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Year : 2016  |  Volume : 29  |  Issue : 2  |  Page : 215-221

A study on how patients catch hepatitis C virus

Department of Internal Medicine, Faculty of Medicine, Menoufia University, Menoufia, Egypt

Correspondence Address:
Kamal A Mohamed
Biala-AbdEl-Monem Riad Street, Kafr El-Sheikh Governorate, 33634
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Source of Support: None, Conflict of Interest: None

DOI: 10.4103/1110-2098.192443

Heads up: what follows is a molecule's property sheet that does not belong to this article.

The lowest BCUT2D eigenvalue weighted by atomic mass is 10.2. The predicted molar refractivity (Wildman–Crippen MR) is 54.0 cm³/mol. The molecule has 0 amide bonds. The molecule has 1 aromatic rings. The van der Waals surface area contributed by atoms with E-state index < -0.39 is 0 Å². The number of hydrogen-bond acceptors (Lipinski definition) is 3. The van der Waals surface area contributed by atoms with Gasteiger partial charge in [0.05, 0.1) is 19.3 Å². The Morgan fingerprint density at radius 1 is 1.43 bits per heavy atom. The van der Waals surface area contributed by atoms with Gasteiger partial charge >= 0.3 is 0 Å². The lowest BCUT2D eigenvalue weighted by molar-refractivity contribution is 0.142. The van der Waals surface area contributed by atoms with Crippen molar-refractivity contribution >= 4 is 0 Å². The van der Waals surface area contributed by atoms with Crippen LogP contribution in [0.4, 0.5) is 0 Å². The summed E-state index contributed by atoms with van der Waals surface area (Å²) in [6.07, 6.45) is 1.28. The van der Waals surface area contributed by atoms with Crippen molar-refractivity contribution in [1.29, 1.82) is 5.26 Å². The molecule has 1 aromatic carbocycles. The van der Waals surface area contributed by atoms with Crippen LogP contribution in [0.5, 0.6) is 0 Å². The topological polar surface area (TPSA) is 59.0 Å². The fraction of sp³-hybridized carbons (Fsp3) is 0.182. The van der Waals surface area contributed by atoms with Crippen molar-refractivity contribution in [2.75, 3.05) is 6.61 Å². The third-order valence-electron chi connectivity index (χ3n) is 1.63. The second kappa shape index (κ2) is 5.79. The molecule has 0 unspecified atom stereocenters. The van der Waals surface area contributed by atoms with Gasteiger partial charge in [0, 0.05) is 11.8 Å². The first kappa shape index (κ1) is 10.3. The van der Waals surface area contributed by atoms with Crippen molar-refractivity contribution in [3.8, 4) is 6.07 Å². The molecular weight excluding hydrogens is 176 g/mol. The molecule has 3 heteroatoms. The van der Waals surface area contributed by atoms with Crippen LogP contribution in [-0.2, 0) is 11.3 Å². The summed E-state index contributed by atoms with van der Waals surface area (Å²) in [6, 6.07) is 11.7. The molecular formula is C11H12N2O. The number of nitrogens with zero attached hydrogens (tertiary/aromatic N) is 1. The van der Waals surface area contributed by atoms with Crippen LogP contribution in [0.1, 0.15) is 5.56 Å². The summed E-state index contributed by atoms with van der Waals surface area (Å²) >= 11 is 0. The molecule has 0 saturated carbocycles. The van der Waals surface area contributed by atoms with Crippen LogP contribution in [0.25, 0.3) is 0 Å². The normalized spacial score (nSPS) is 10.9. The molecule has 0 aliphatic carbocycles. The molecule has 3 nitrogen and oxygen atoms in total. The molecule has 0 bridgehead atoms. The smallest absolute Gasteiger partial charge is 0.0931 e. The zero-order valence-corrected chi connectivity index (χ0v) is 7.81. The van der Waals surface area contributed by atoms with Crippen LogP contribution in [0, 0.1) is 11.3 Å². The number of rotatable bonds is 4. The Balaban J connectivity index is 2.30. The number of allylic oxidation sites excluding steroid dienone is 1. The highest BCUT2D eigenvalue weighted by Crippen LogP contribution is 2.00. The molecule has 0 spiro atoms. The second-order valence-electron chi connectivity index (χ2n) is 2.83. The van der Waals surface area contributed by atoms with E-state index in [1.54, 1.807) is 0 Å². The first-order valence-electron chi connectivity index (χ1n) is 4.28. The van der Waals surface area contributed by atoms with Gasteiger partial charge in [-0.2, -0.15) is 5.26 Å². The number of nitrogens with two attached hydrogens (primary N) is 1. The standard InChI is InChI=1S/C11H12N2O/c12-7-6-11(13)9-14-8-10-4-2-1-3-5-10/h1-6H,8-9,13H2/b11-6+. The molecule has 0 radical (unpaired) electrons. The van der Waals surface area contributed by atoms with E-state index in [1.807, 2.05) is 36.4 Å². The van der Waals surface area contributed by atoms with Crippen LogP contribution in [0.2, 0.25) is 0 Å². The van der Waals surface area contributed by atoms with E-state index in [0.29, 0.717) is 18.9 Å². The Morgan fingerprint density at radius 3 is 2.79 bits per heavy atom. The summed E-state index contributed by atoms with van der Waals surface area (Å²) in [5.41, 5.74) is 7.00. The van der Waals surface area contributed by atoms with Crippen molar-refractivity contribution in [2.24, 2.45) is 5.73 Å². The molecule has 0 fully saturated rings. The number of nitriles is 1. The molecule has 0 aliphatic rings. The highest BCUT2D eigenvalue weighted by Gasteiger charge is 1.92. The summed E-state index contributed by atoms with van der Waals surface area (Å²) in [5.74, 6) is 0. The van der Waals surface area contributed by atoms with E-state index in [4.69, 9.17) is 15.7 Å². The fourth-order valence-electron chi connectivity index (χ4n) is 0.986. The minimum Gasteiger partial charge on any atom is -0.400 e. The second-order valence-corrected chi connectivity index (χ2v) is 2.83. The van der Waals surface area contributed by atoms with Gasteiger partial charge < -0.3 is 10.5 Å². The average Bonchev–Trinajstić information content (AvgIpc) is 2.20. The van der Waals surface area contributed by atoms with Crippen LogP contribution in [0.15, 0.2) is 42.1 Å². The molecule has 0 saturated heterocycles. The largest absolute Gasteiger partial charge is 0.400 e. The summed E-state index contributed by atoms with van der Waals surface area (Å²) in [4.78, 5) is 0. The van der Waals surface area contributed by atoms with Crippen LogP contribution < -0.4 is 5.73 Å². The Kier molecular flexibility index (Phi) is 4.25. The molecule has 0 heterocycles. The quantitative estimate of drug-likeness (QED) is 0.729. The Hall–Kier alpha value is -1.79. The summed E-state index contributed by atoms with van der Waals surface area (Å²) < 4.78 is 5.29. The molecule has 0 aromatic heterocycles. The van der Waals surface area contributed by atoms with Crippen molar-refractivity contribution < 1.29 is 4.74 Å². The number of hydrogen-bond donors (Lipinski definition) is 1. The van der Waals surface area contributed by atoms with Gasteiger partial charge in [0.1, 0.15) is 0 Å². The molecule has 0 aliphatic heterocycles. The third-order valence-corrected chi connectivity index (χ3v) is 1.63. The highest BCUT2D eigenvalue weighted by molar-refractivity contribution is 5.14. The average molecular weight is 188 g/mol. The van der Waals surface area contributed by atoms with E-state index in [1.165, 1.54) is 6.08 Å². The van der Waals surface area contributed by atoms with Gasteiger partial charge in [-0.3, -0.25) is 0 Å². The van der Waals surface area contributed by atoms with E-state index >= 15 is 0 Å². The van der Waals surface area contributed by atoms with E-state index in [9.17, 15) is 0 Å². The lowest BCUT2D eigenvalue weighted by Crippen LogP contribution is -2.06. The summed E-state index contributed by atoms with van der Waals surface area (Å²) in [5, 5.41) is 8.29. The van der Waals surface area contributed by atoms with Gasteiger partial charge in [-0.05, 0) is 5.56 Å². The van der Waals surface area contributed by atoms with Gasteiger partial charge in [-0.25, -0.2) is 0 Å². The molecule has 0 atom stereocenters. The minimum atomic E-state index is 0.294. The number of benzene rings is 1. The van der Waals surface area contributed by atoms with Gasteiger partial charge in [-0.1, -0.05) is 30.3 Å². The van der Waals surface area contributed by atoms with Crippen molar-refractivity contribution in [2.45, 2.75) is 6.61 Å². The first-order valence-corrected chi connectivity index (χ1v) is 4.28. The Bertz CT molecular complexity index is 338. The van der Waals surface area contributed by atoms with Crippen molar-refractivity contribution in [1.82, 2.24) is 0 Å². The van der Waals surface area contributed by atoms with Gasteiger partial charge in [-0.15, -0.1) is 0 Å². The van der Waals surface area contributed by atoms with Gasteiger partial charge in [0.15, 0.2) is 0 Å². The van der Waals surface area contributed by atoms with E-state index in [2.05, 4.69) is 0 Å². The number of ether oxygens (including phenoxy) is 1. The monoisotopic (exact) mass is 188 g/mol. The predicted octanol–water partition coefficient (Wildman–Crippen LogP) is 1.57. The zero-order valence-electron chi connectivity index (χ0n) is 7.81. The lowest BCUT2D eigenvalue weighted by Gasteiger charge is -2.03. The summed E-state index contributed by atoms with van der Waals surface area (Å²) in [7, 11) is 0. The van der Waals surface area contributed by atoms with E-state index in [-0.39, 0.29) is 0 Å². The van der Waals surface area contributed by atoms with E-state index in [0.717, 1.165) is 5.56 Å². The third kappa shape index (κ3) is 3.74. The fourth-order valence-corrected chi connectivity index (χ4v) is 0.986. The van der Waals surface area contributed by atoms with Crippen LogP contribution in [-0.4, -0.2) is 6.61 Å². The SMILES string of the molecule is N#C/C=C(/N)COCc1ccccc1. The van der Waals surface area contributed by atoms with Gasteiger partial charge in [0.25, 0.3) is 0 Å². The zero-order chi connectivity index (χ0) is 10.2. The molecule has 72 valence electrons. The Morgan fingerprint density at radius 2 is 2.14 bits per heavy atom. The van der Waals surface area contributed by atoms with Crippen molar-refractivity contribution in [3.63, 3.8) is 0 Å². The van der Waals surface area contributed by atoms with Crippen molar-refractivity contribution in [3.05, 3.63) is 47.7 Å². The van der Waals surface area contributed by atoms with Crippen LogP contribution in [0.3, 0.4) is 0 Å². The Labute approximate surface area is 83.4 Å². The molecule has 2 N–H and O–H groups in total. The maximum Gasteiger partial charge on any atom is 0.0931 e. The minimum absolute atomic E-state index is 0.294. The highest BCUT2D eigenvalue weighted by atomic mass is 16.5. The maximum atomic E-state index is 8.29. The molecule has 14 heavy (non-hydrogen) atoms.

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Objective: The aim of this study was to evaluate the prevalence of hepatitis C virus (HCV) and its mode of transmission in Kafr El-Sheikh governorate. Background: The overall prevalence of antibody to HCV in the general population is around 15–20%. Knowledge of the risk factors and clinical outcome of hepatitis C will provide important information regarding treatment and public health guidelines. Patients and methods: Data were collected on patients exposed to risk factors for HCV transmission or have clinical manifestation of liver cell failure from among outpatients and inpatients at the Liver Institute, Kafr El-Sheikh governorate. Two hundred patients who were HCV positive and 60 patients who were HCV negative, determined according to the one-step test device by ACON Laboratories, were included as cases and controls, respectively. Patients recently exposed to sources of risk factors (at least 6 weeks) were excluded from the study. All the study participants were subjected to history taking and complete physical examination. Results: The study showed that 200 of the studied samples were seropositive (cases), and 60 were seronegative (control). With regard to the risk factors to which the patients were exposed, there were highly significant differences in patients than in controls in relation to blood transfusion, family history, antischistosomal drug (tartar emetic), and surgery. The most significant cause of HCV transmission was intrafamilial exposure [odds ratio (OR) = 8.522, 95% confidence interval (CI) 3.704–19.605], followed by antischistosomal drug injection (OR = 3.905, 95% CI 1.605–9.503) and blood transfusion (OR = 0.2, 95% CI 0.099–0.743). Conclusion: There are several modes of transmission. The most significant cause of HCV transmission was intrafamilial exposure, followed by antischistosomal drug injection and blood transfusion. There should be focus on preventing HCV by reducing its transmission, particularly among those at risk of acquiring the virus. Screening of all family members of HCV-infected patients should be made mandatory.

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